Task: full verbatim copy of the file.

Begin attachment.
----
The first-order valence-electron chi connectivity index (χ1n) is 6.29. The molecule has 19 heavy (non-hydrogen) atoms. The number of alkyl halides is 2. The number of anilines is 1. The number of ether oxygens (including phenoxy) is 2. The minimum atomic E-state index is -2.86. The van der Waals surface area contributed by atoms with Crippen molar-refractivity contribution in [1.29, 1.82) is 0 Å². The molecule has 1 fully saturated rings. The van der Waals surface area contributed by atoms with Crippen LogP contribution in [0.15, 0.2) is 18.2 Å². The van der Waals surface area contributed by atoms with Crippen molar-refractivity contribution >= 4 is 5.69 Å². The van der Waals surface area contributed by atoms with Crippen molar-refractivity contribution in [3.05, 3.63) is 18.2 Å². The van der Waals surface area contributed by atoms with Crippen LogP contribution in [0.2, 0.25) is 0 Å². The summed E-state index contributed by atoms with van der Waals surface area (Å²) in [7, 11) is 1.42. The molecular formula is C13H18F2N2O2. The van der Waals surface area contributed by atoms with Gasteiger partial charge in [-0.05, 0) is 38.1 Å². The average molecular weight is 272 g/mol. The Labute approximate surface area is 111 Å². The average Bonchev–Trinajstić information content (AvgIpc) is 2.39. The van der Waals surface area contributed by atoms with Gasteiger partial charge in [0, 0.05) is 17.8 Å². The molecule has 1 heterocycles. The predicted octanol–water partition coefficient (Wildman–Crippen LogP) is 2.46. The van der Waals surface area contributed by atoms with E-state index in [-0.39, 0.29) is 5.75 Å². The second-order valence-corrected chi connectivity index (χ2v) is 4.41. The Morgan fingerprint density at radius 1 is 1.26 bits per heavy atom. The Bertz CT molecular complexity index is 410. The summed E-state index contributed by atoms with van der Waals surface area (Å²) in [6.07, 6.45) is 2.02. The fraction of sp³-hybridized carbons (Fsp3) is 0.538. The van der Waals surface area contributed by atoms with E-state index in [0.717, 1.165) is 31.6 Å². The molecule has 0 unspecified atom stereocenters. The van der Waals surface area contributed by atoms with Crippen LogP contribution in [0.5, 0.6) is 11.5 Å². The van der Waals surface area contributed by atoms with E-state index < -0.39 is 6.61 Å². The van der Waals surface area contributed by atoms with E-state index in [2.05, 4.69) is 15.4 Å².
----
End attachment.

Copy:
The first-order valence-electron chi connectivity index (χ1n) is 6.29. The molecule has 19 heavy (non-hydrogen) atoms. The number of alkyl halides is 2. The number of anilines is 1. The number of ether oxygens (including phenoxy) is 2. The minimum atomic E-state index is -2.86. The van der Waals surface area contributed by atoms with Crippen molar-refractivity contribution in [1.29, 1.82) is 0 Å². The molecule has 1 fully saturated rings. The van der Waals surface area contributed by atoms with Crippen LogP contribution in [0.15, 0.2) is 18.2 Å². The van der Waals surface area contributed by atoms with Crippen molar-refractivity contribution >= 4 is 5.69 Å². The van der Waals surface area contributed by atoms with Crippen molar-refractivity contribution in [3.05, 3.63) is 18.2 Å². The van der Waals surface area contributed by atoms with Crippen LogP contribution in [0.2, 0.25) is 0 Å². The summed E-state index contributed by atoms with van der Waals surface area (Å²) in [7, 11) is 1.42. The molecular formula is C13H18F2N2O2. The van der Waals surface area contributed by atoms with Gasteiger partial charge in [-0.05, 0) is 38.1 Å². The average molecular weight is 272 g/mol. The Labute approximate surface area is 111 Å². The average Bonchev–Trinajstić information content (AvgIpc) is 2.39. The van der Waals surface area contributed by atoms with Gasteiger partial charge in [0, 0.05) is 17.8 Å². The molecule has 1 heterocycles. The predicted octanol–water partition coefficient (Wildman–Crippen LogP) is 2.46. The van der Waals surface area contributed by atoms with E-state index in [-0.39, 0.29) is 5.75 Å². The second-order valence-corrected chi connectivity index (χ2v) is 4.41. The Morgan fingerprint density at radius 1 is 1.26 bits per heavy atom. The Bertz CT molecular complexity index is 410. The summed E-state index contributed by atoms with van der Waals surface area (Å²) in [6.07, 6.45) is 2.02. The fraction of sp³-hybridized carbons (Fsp3) is 0.538. The van der Waals surface area contributed by atoms with E-state index in [0.717, 1.165) is 31.6 Å². The molecule has 0 unspecified atom stereocenters. The van der Waals surface area contributed by atoms with Crippen LogP contribution in [0.5, 0.6) is 11.5 Å². The van der Waals surface area contributed by atoms with E-state index < -0.39 is 6.61 Å². The van der Waals surface area contributed by atoms with E-state index in [2.05, 4.69) is 15.4 Å².